The Boston Police Department said yesterday that it hopes to restore its Internet news blog soon, possibly today, and that it is continuing a criminal investigation into the hacking of the site, as well as other instances of tampering with department sites.
“It’s still a work in progress, but it’s a priority,’’ Elaine Driscoll, a department spokeswoman, said of the restoration of the site.
She added in a statement, “We are working closely with federal authorities to determine the facts and circumstances of the incident. . . . We apologize to the community for any inconvenience that this has caused.’’
The group of renegade hackers known as Anonymous claimed credit on Friday for the hacking of BPDnews.com, a site that typically lists crime events and community policing initiatives.
A hacker instead posted a video of hip-hop artist KRS-One rapping about police brutality over images of violent confrontations between police officers and civilians.
The hackers said they attacked the police website in retaliation for the department’s treatment of Occupy Boston, the group of protestors that was forced out of Dewey Square in December by police.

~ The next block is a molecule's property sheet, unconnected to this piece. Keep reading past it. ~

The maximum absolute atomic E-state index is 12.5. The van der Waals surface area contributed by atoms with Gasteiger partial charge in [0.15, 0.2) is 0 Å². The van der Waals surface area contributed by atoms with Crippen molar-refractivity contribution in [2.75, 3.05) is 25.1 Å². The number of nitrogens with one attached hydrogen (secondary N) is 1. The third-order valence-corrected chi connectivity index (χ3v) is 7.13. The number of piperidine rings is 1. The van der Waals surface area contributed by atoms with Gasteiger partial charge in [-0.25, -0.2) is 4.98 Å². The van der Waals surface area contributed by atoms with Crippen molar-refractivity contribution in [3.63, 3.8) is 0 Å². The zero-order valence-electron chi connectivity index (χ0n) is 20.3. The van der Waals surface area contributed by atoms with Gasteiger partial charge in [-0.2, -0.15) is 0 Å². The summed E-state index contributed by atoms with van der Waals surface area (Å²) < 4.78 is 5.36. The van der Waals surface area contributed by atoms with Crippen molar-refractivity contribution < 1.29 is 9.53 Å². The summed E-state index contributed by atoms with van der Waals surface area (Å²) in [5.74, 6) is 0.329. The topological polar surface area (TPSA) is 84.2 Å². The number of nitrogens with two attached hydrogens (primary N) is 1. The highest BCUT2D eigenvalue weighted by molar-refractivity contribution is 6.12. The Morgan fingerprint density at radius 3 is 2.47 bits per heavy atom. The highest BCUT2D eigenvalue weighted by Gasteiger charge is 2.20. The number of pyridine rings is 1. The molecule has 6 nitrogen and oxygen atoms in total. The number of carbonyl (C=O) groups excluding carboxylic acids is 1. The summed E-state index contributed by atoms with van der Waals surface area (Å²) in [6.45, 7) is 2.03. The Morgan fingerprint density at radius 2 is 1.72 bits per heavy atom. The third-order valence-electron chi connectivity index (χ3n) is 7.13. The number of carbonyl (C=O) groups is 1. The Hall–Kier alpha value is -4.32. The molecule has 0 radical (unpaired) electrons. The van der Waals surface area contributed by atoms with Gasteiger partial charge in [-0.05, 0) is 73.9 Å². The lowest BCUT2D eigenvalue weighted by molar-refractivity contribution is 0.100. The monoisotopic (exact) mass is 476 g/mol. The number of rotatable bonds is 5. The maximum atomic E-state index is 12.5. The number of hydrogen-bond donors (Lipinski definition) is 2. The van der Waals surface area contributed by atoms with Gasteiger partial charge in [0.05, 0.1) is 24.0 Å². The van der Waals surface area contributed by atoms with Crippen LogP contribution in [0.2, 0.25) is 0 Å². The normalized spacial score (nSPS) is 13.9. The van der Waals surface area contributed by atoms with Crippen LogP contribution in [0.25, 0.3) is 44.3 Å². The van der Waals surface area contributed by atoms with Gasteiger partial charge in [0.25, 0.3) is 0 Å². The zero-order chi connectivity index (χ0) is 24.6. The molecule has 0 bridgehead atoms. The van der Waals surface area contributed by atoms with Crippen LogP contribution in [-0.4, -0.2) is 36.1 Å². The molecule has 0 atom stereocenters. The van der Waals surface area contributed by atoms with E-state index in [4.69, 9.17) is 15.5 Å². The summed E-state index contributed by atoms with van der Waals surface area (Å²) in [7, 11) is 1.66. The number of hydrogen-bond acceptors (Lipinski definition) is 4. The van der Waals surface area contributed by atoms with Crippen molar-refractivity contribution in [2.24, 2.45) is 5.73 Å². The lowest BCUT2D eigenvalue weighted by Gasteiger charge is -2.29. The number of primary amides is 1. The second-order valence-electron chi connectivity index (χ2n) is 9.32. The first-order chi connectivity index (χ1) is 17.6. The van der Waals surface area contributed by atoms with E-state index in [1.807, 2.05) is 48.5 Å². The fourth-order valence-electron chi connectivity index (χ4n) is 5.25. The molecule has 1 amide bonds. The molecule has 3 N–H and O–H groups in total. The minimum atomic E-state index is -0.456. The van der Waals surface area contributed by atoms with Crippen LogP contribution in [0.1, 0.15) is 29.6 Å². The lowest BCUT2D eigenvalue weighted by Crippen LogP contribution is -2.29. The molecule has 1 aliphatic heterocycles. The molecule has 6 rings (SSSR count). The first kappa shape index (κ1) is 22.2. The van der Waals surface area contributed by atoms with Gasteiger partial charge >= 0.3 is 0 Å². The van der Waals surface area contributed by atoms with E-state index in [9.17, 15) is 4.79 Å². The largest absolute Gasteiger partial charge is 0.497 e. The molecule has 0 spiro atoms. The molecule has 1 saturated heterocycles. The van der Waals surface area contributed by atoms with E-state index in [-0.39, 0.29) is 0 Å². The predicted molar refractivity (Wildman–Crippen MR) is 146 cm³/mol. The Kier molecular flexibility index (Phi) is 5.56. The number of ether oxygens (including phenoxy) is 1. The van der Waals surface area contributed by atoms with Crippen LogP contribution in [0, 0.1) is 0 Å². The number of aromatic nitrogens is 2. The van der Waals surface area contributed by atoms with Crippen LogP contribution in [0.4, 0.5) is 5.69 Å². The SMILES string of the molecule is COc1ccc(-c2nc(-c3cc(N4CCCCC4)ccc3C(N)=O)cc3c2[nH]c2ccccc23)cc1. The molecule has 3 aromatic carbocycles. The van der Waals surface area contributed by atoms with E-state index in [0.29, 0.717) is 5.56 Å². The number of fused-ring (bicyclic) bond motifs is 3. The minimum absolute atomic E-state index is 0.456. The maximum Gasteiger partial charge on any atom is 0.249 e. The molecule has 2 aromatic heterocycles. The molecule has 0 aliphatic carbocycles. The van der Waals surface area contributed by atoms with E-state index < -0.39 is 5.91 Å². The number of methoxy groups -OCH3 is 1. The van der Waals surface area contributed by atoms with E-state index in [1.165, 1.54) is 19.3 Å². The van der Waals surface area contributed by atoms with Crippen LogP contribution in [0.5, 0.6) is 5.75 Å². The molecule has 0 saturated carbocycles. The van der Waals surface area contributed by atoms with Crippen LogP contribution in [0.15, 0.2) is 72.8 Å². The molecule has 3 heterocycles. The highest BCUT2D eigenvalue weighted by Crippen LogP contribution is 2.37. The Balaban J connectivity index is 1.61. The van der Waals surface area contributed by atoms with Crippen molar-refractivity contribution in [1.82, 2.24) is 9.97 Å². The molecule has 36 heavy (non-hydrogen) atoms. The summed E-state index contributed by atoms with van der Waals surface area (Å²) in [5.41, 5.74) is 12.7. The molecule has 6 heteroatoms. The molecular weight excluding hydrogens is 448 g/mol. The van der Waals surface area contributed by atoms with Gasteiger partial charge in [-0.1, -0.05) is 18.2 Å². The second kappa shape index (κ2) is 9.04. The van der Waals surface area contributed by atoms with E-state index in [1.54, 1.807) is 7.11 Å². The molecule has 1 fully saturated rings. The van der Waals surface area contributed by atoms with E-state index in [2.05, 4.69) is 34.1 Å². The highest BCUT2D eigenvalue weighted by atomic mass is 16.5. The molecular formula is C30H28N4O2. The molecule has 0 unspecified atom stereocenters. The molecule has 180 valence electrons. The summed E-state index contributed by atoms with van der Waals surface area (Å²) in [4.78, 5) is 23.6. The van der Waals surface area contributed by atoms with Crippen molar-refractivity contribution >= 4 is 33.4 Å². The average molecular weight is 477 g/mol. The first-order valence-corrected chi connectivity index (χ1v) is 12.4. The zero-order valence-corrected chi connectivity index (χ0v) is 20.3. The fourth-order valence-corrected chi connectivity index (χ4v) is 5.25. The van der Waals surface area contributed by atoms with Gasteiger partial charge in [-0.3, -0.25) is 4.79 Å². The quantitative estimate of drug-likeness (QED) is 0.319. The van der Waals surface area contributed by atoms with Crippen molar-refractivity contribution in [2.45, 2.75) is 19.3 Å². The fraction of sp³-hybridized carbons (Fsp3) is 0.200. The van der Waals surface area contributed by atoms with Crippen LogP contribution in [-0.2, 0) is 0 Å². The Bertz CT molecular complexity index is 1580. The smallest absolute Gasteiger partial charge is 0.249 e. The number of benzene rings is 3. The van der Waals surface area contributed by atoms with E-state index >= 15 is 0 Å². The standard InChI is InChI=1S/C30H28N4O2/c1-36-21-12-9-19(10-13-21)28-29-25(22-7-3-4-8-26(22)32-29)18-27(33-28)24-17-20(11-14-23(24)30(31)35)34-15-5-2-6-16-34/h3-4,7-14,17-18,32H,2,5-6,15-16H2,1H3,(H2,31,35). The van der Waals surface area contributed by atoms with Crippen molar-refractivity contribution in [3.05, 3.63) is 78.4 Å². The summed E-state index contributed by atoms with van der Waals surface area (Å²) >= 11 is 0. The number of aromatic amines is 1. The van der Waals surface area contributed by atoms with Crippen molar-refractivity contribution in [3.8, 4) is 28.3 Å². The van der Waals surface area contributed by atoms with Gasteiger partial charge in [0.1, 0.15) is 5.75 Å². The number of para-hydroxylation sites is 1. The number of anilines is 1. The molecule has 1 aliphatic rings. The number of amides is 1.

The Anonymous group also claimed credit for the interception of a call last month between the FBI and Scotland Yard.
The group has been under investigation for hacking into a police union website and releasing hundreds of e-mail addresses and passwords of patrol officers, and the department has been investigating whether Internet threats were made against officers during the protests in Dewey Square.
Driscoll said that the criminal investigation continues and that the most recent hacking will become part of the probe. She said the latest hacking was particularly frustrating because hackers affected the department’s attempts to communicate with the community, the type of transparency that the protesters have accused the department of lacking.
The department has been working with the site developers to increase security.
“We’ve had an ongoing criminal investigation relative to individuals who may have released personal information about officers, and who have made threats against officers,’’ Driscoll said. “This is an additional activity that has occurred that will be part of that already ongoing investigation.’’